In a previous post, http://evilreductionist.blogspot.com/2010/01/climate-sensitivity.html, I showed a graph of the natural logarithm of atmospheric CO2 concentrations versus yearly temperature. This was in an attempt to work out the sensitivity of the climate to increases in atmospheric CO2. I came up with a figure of 2 degrees celsius per doubling of CO2 concentrations.
The question is: is this a good way of determining climate sensitivity?
The first issue is that there are many things that affect global temperature: the solar cycle, ENSO variations, atmospheric aerosols, ozone, orbital variations, other cycles et cetera. So maybe the variation that we see in temperature over time can be explained by things other than CO2, and thus a linear graph of CO2 v temperature is not a good way of working out the climate sensitivity.
However, in response to this point one of the benefits of doing this graph over a relatively long period - 130 years - is that many of these variations will have been included. There will have been about a dozen or so solar cycles over that time. ENSO will have gone from El Nino to La Nina on numerous occassions. Atmospheric aerosols will have risen and fallen in concentration, along with ozone. Cycles of length shorter than 130 years will have had all their various stages included.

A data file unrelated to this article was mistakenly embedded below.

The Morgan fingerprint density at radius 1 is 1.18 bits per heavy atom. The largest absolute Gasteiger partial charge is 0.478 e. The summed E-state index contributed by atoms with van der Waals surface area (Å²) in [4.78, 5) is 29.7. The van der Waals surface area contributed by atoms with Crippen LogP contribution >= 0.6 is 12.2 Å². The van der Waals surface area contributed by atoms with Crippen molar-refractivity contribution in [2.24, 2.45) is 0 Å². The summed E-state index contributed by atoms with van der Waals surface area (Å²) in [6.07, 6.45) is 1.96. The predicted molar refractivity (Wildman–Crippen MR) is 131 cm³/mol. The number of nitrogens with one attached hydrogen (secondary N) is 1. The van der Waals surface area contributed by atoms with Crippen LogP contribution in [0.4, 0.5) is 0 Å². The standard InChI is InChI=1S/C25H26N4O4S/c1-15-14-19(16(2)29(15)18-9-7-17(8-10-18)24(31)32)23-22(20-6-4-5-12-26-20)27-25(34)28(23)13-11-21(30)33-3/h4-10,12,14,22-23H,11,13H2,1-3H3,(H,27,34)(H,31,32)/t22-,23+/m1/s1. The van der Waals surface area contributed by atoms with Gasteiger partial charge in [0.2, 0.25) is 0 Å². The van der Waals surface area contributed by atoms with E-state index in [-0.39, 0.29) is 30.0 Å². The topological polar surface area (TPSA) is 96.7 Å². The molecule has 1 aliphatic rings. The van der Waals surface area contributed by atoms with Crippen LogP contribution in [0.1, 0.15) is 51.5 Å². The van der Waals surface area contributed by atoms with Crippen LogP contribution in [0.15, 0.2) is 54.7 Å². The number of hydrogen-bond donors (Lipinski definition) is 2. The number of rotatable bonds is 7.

The argument here is that all of these things will have averaged out over the 130 year period and that the only thing not taken into account will have been increases in CO2 concentrations. Thus, the climate sensitivity derived will be a reasonable estimate.
We can test this assumption by examining changes in forcings over this period. Carrick posted a link in the previous thread to data on forcings over this period. It is here: http://data.giss.nasa.gov/modelforce/RadF.txt.
What do I mean by 'forcings'? A forcing is the energy received by the earth from some particular source. They are measured in watts per square metre. As an example, the forcing from CO2 and other greenhouse gases in 2003 was 2.7487 watts per square metre. Totalled over the entire surface of the earth, this is a fair bit of energy.
Using the data, we can create a graph of total forcings versus temperature. This is what I have done above.
The graph has a slope of 21.682. This means that for every full point of increase in forcings, the earth increases in temperature by .21682 degrees celsisus.
I will examine what this means for my estimate of climate sensitivity to changes in CO2 in my next post.